Former Bears head coach and former Bucs linebacker coach Lovie Smith is first in line to succeed Greg Schiano as the Bucs 10th coach. Smith is the first candidate that the Glazers have reached out to, and it's very likely that's as far as the search will go.
Smith has spent this past year, after being let go by Chicago, lining up a coaching staff, and he's ready for a return.
Lovie's biggest problem with the Bears after making it to the Super Bowl in 2006 was matching an offense to go along with a tough defense.
Reportedly he's already lined up former Cal head coach Jeff Tedford, who has a strong history of developing quarterbacks.
Smith has already interviewed with the Houston Texans and FOX 13 Sports has learned that Smith is planning to interview with one other team, possibly with the Washington Redskins.
The Glazers need to act fast and not allow their search to turn into a bidding war.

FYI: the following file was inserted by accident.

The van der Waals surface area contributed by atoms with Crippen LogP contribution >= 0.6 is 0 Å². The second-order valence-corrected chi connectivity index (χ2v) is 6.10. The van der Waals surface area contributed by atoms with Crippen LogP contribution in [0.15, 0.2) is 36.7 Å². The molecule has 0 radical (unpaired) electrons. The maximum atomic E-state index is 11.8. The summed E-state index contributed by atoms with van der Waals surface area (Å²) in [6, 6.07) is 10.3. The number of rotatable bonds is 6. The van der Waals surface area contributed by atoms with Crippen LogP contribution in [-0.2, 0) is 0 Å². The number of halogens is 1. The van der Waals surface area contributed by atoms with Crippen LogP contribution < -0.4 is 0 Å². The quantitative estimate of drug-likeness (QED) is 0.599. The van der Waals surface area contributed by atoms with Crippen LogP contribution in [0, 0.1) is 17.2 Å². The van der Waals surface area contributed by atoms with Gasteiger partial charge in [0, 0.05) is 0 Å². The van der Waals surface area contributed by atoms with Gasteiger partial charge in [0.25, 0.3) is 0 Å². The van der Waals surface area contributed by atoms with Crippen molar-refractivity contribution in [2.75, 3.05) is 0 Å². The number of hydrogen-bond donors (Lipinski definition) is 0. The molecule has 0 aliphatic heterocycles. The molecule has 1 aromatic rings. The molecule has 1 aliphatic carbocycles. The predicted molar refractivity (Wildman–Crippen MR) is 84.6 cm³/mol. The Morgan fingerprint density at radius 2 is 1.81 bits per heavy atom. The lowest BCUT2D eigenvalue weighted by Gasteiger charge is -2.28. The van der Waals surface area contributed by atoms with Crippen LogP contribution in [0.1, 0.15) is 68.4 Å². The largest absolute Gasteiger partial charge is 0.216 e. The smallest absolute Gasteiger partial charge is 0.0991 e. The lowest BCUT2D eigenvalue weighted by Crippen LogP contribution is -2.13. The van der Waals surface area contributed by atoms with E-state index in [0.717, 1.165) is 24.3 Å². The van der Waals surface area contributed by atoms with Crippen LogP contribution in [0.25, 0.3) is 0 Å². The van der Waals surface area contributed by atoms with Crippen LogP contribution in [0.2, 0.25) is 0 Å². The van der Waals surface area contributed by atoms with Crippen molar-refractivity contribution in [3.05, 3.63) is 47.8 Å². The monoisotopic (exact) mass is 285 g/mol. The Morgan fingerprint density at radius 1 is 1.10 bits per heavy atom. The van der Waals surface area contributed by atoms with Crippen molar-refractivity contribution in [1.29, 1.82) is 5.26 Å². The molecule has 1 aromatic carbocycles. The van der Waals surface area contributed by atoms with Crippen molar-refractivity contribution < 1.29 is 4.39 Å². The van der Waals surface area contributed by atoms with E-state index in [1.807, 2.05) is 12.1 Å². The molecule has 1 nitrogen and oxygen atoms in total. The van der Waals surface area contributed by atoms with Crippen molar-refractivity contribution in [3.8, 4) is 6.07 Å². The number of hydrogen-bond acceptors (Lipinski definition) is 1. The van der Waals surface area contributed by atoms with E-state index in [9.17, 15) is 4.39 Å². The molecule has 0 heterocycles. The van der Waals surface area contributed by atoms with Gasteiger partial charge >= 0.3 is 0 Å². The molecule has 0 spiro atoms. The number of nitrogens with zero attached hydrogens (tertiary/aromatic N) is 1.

A more important hire for the organization is finding the right general manager or team president, a position that would formalize the organization's overall philosophy.
There are two candidates who could do that.
Rich McKay held the Bucs together during the search for ownership back in 1995 and then formed the foundation that lead the Bucs to a Super Bowl championship in 2003.
In 11 seasons as general manager, the Bucs went to the playoffs 5-times under McKay. His overall record during that span was 91-83, 8-games over .500.
Since McKay has been gone, the Bucs have not won a playoff game. They've made it to the postseason just twice and have had five losing seasons. The team's record since McKay was forced out by Jon Gruden is an abysmal 30-games under .500, 66-96.
A bigger hit for the Bucs than bringing back McKay from the Falcons would be to get Tony Dungy to return. Dungy would instantly restore credibility to the franchise and bring structure to a team that is in desperate need of strong leadership.
The Glazers couldn't choose a better person to restore hope to a fan base that given up in masses. Dungy has said in the past he would never coach again, but an offer to lead his old franchise would be an opportunity that could draw him out of retirement and off the set at NBC.
FOX 13 / WTVT-TV
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